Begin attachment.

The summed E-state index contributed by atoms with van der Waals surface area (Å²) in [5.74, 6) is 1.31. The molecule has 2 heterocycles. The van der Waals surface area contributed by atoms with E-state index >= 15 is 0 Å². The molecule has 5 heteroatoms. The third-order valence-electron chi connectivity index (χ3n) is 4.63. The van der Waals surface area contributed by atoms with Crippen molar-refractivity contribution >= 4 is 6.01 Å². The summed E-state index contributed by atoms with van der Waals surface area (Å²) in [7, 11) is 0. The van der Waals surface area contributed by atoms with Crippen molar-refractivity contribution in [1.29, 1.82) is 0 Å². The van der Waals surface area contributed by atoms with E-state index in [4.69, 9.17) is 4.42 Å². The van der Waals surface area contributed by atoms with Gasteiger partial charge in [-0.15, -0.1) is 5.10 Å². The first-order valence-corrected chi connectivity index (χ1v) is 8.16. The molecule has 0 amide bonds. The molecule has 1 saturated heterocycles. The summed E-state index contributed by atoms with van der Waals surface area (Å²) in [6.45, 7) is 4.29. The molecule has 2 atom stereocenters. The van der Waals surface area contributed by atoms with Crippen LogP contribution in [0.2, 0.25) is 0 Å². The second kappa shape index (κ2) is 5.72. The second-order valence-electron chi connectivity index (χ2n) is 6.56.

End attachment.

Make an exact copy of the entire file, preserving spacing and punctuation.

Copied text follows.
The summed E-state index contributed by atoms with van der Waals surface area (Å²) in [5.74, 6) is 1.31. The molecule has 2 heterocycles. The van der Waals surface area contributed by atoms with E-state index >= 15 is 0 Å². The molecule has 5 heteroatoms. The third-order valence-electron chi connectivity index (χ3n) is 4.63. The van der Waals surface area contributed by atoms with Crippen molar-refractivity contribution >= 4 is 6.01 Å². The summed E-state index contributed by atoms with van der Waals surface area (Å²) in [7, 11) is 0. The van der Waals surface area contributed by atoms with Crippen molar-refractivity contribution in [1.29, 1.82) is 0 Å². The van der Waals surface area contributed by atoms with E-state index in [4.69, 9.17) is 4.42 Å². The van der Waals surface area contributed by atoms with Gasteiger partial charge in [-0.15, -0.1) is 5.10 Å². The first-order valence-corrected chi connectivity index (χ1v) is 8.16. The molecule has 0 amide bonds. The molecule has 1 saturated heterocycles. The summed E-state index contributed by atoms with van der Waals surface area (Å²) in [6.45, 7) is 4.29. The molecule has 2 atom stereocenters. The van der Waals surface area contributed by atoms with Crippen LogP contribution in [0.2, 0.25) is 0 Å². The second kappa shape index (κ2) is 5.72. The second-order valence-electron chi connectivity index (χ2n) is 6.56.